Fort Riley, Kansas



Soldier chefs make final preparations for Military Culinary Arts competition

By J. Parker Roberts | 1ST INF. DIV. PUBLIC AFFAIRS | March 13, 2014

“Big Red One” chefs are making their final preparations ahead of one of the largest culinary competitions in the U.S. The 1st Infantry Division’s Culinary Arts Team will compete against Soldiers, Airmen, Marines and other military personnel from across the armed forces March 9 to 14 during the 39th annual Military Culinary Arts Competitive Training Event at Fort Lee, Va.

Twelve Soldiers from across the 1st Inf. Div. will compete in the weeklong contest of culinary champions, creating cold buffets, hot meals, desserts and more. Spc. Yuri Palenzuela, 5th Squadron, 4th Cavalry Regiment, 2nd Armored Brigade Combat Team, 1st Inf. Div., will represent the Big Red One in the Armed Forces Chef of the Year category, while Spc. Evan Sapiel, also of 5th Sqdn, 4th Cav. Regt., 2nd ABCT, 1st Inf. Div., will represent the team in the Armed Forces Junior Chef of the Year competition.

“I had to compete to be able … to compete for that, so it feels rewarding,” said Sapiel, who didn’t start cooking until after he joined the Army two years ago. “It just happened.”

The chef said his wife, in particular, enjoys his cooking skills.

“It’s a little intimidating, but I think I have the skill for it,” Sapiel said of the competition.

He also will be working with other members of the team on a cold-food buffet.

“I like group efforts,” he said. “I love working with everybody here.”

Sapiel said the other members of the team are “awesome,” and all were doing their best in preparing for the competition.

“It’s the largest culinary competition in North America,” said Sgt. Jeffrey Matthews, Division Headquarters and Headquarters Battalion, 1st Inf. Div., who serves as the team captain and coach. “It’s all branches coming together to compete at one installation.”

Matthews said the Fort Lee competition is a great opportunity for young Soldiers to be among top American culinary chefs.

“It’s a great opportunity to feed off them, sharpen their craft and learn a different skill set,” he said. “Something they can bring back into the dining facilities to enhance the meals for the Soldiers.”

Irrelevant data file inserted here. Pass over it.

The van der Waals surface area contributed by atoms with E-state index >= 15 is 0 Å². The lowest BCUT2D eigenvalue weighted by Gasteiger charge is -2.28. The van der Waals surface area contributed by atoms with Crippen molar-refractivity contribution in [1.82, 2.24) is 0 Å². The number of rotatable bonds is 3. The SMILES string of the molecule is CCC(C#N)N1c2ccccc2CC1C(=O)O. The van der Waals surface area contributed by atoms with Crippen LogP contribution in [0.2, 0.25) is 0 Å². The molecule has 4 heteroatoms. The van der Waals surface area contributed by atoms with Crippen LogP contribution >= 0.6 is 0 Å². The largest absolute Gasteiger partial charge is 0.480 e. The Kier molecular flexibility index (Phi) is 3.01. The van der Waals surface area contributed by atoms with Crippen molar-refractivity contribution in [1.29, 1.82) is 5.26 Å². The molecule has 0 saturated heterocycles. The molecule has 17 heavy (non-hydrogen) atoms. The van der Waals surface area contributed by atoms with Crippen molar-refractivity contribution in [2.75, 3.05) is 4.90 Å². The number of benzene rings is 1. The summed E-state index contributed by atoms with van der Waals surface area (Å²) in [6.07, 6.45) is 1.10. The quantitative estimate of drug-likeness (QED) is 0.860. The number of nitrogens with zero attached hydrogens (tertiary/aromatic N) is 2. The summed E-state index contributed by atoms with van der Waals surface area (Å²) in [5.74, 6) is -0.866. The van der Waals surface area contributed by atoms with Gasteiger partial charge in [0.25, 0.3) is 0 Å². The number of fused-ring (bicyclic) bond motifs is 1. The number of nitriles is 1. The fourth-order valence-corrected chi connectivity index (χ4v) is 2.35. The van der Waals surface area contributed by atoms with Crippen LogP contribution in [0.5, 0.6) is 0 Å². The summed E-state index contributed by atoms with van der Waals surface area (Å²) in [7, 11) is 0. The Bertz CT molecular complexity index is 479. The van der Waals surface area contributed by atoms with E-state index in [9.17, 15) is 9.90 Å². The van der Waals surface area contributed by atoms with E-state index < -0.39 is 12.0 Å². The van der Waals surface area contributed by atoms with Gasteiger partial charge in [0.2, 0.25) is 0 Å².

The team coach previously competed at Fort Lee in 2009 and 2011, where he said he did well.

“I think it’s a sprint this year,” Matthews said.

Unlike previous years, where the competition lasted two weeks, this year’s competition will only be five days, with an awards presentation on the sixth day.

“Last time I competed, it was more of a marathon; It kind of drug out,” he said. “I’m kind of anxious to see how they’ll compress everything.”

Matthews said some events, like ice carving, have been cut this year.

“We are very excited,” the coach said. “I know it’s a good opportunity for Soldiers. They’re used to cooking burgers and fries in the DFAC, but this is a different style of cooking – different skill set.”

Soldiers would be demonstrating their skills in front of recruiters from the Pentagon, the White House and other major governmental agencies, he said.

“This is the next level of cooking,” Matthews said. “You go out there and win medals, and they’re like ‘OK, he’s got skills; I want to move him up to the next level.’”

Spc. Yin Jenkins, 2nd General Support Aviation Battalion, 1st Aviation Regiment, 1st Combat Aviation Brigade, 1st Inf. Div., will be focusing on desserts at Fort Lee, competing in both the plated and cold dessert competitions.

“It’s going to be my first time, and it’s going to be very nerve-wracking,” Jenkins said. “The judges, or whoever is there, can come up to me and start talking, asking me questions, that sort of thing. I’m afraid to forget things or get distracted.”

She said adjusting after being interrupted has been part of her training, and she plans to keep answers short and to the point.

Like Sapiel, Jenkins did not begin cooking in earnest until she joined the Army.

“I do love food, and my dad is really happy that I joined a non-combat (military occupation specialty),” she said. “Plus, it’s food service. My dad loves to cook.”

Jenkins said she likes the detail work that comes with creating desserts. “I love making little sugar bird nests or chocolate designs,” she said.

For the competition, she’ll be making a pineapple-cream dessert with berries and a vanilla bean sauce.

“I think I will do good,” Jenkins said about the competition. “There’s a first time for everything, and it’s really for the experience.”

Matthews, as one of the most experienced team members, said the 1st Inf. Div. Culinary Arts Team would be an underdog in the competition, but said the team was nevertheless, highly skilled.

“I’ve got some great talent on this team – some really good, enthusiastic young individuals,” he said. “They’re easy to teach, easy to coach, and they’re picking up on different techniques and recipes. I think they’ll do quite well down there. I think we’ll surprise a lot of people.”
Tag 1ID   Tag Culinary Arts